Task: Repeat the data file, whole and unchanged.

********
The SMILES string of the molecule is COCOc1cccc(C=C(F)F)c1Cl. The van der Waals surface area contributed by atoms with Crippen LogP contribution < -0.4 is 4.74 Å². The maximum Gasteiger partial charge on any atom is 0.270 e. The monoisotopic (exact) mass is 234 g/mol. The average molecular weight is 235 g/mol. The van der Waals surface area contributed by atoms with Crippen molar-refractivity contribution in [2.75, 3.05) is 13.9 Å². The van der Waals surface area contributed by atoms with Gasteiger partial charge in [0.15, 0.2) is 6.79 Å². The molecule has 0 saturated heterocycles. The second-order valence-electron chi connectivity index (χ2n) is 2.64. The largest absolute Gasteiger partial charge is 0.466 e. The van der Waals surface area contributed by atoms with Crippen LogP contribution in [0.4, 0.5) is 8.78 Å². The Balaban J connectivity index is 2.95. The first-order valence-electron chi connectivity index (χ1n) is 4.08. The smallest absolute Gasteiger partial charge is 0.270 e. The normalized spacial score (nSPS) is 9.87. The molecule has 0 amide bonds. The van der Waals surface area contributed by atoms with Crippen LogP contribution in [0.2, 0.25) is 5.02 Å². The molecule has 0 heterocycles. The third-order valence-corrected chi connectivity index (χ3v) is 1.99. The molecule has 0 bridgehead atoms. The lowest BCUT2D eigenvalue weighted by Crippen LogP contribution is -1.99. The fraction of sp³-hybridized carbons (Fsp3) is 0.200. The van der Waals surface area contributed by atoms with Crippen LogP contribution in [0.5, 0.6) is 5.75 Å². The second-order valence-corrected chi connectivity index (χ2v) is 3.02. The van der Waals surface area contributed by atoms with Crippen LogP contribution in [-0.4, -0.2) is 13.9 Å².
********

The SMILES string of the molecule is COCOc1cccc(C=C(F)F)c1Cl. The van der Waals surface area contributed by atoms with Crippen LogP contribution < -0.4 is 4.74 Å². The maximum Gasteiger partial charge on any atom is 0.270 e. The monoisotopic (exact) mass is 234 g/mol. The average molecular weight is 235 g/mol. The van der Waals surface area contributed by atoms with Crippen molar-refractivity contribution in [2.75, 3.05) is 13.9 Å². The van der Waals surface area contributed by atoms with Gasteiger partial charge in [0.15, 0.2) is 6.79 Å². The molecule has 0 saturated heterocycles. The second-order valence-electron chi connectivity index (χ2n) is 2.64. The largest absolute Gasteiger partial charge is 0.466 e. The van der Waals surface area contributed by atoms with Crippen LogP contribution in [0.4, 0.5) is 8.78 Å². The Balaban J connectivity index is 2.95. The first-order valence-electron chi connectivity index (χ1n) is 4.08. The smallest absolute Gasteiger partial charge is 0.270 e. The normalized spacial score (nSPS) is 9.87. The molecule has 0 amide bonds. The van der Waals surface area contributed by atoms with Crippen LogP contribution in [0.2, 0.25) is 5.02 Å². The molecule has 0 heterocycles. The third-order valence-corrected chi connectivity index (χ3v) is 1.99. The molecule has 0 bridgehead atoms. The lowest BCUT2D eigenvalue weighted by Crippen LogP contribution is -1.99. The fraction of sp³-hybridized carbons (Fsp3) is 0.200. The van der Waals surface area contributed by atoms with Crippen LogP contribution in [0.5, 0.6) is 5.75 Å². The second-order valence-corrected chi connectivity index (χ2v) is 3.02. The van der Waals surface area contributed by atoms with Crippen LogP contribution in [-0.4, -0.2) is 13.9 Å².